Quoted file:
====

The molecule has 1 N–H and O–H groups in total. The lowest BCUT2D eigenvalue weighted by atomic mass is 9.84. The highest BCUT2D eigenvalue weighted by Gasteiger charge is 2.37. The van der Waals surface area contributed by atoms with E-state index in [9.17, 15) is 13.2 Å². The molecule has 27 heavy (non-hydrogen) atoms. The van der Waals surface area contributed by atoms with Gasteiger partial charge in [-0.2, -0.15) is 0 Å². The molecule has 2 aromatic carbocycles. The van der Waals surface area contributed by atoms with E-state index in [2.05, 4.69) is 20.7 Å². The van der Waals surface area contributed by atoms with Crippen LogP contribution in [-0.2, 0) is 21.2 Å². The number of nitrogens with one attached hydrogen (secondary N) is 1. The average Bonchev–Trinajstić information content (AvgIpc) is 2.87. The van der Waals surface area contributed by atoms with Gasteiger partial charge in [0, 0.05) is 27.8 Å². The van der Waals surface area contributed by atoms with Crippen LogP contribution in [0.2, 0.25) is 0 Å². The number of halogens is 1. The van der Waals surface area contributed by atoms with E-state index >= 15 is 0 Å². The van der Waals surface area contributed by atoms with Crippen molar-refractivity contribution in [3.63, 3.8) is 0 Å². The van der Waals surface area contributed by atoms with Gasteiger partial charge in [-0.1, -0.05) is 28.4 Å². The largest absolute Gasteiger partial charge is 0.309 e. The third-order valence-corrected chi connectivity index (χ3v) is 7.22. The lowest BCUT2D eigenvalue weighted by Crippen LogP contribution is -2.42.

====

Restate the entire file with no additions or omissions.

The molecule has 1 N–H and O–H groups in total. The lowest BCUT2D eigenvalue weighted by atomic mass is 9.84. The highest BCUT2D eigenvalue weighted by Gasteiger charge is 2.37. The van der Waals surface area contributed by atoms with E-state index in [9.17, 15) is 13.2 Å². The molecule has 27 heavy (non-hydrogen) atoms. The van der Waals surface area contributed by atoms with Gasteiger partial charge in [-0.2, -0.15) is 0 Å². The molecule has 2 aromatic carbocycles. The van der Waals surface area contributed by atoms with E-state index in [2.05, 4.69) is 20.7 Å². The van der Waals surface area contributed by atoms with Crippen LogP contribution in [-0.2, 0) is 21.2 Å². The number of nitrogens with one attached hydrogen (secondary N) is 1. The average Bonchev–Trinajstić information content (AvgIpc) is 2.87. The van der Waals surface area contributed by atoms with Gasteiger partial charge in [0, 0.05) is 27.8 Å². The van der Waals surface area contributed by atoms with Crippen LogP contribution in [0.2, 0.25) is 0 Å². The number of halogens is 1. The van der Waals surface area contributed by atoms with E-state index >= 15 is 0 Å². The van der Waals surface area contributed by atoms with Crippen molar-refractivity contribution in [3.63, 3.8) is 0 Å². The van der Waals surface area contributed by atoms with Gasteiger partial charge in [-0.1, -0.05) is 28.4 Å². The largest absolute Gasteiger partial charge is 0.309 e. The third-order valence-corrected chi connectivity index (χ3v) is 7.22. The lowest BCUT2D eigenvalue weighted by Crippen LogP contribution is -2.42.